A suspected U.S. missile strike targeted two areas in a Pakistani tribal region near the Afghanistan border Thursday, killing at least nine, Pakistani intelligence officials said.
Also Thursday, bombings targeting police killed 10 people and wounded 14 in Pakistan's volatile northwest and the capital – reminders of the challenge facing the country as its lawmakers pursue a national anti-terror consensus.
The alleged missile strikes appeared to be part of a surge in U.S. assaults from Afghanistan on alleged militant targets in Pakistan, which have strained ties between the two anti-terror allies.
One missile strike occurred at a house in Tappi village in North Waziristan tribal region. Some of those killed were believed to be foreigners, said two local Pakistani intelligence officials, citing reports from informants and agents.
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A local tribesman, Shoaib Dawar, said Taliban militants surrounded the house.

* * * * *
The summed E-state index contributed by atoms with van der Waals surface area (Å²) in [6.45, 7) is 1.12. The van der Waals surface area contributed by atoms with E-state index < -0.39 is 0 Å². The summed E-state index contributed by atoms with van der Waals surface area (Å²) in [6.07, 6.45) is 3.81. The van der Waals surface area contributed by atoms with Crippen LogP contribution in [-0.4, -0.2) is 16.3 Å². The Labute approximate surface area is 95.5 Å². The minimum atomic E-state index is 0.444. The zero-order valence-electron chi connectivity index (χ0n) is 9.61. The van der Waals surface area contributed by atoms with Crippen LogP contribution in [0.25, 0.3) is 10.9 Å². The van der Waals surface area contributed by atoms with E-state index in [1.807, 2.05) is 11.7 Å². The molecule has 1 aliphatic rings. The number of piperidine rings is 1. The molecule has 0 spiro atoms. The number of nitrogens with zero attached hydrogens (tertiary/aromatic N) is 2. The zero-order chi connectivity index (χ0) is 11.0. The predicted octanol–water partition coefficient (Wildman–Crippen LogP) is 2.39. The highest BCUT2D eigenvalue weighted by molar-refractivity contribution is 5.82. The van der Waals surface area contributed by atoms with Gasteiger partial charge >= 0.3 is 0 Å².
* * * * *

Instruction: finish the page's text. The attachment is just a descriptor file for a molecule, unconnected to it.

A second alleged strike was reported at a house in the village of Dande Darpa Khel. The site was near a seminary of Taliban commander Jalaluddin Haqqani, considered an archenemy of the U.S. No casualties were immediately reported.
The intelligence officials requested anonymity because they were not authorized to speak to the media.
Al-Qaida and Taliban militants have used Pakistan's tribal areas as bases from which to attack U.S. and NATO forces in Afghanistan, spurring U.S. frustration with Pakistan. The tribal regions also are considered potential hiding places for al-Qaida leader Osama bin Laden and his deputy Ayman al-Zawahri.
Pakistani officials have protested that such strikes violate the nation's sovereignty. The U.S. rarely acknowledges such missile strikes.
In the bombings Thursday, one attack, an apparent suicide car bombing, occurred in a police complex in Islamabad. It wrecked an anti-terror squad building and wounded at least four police officers.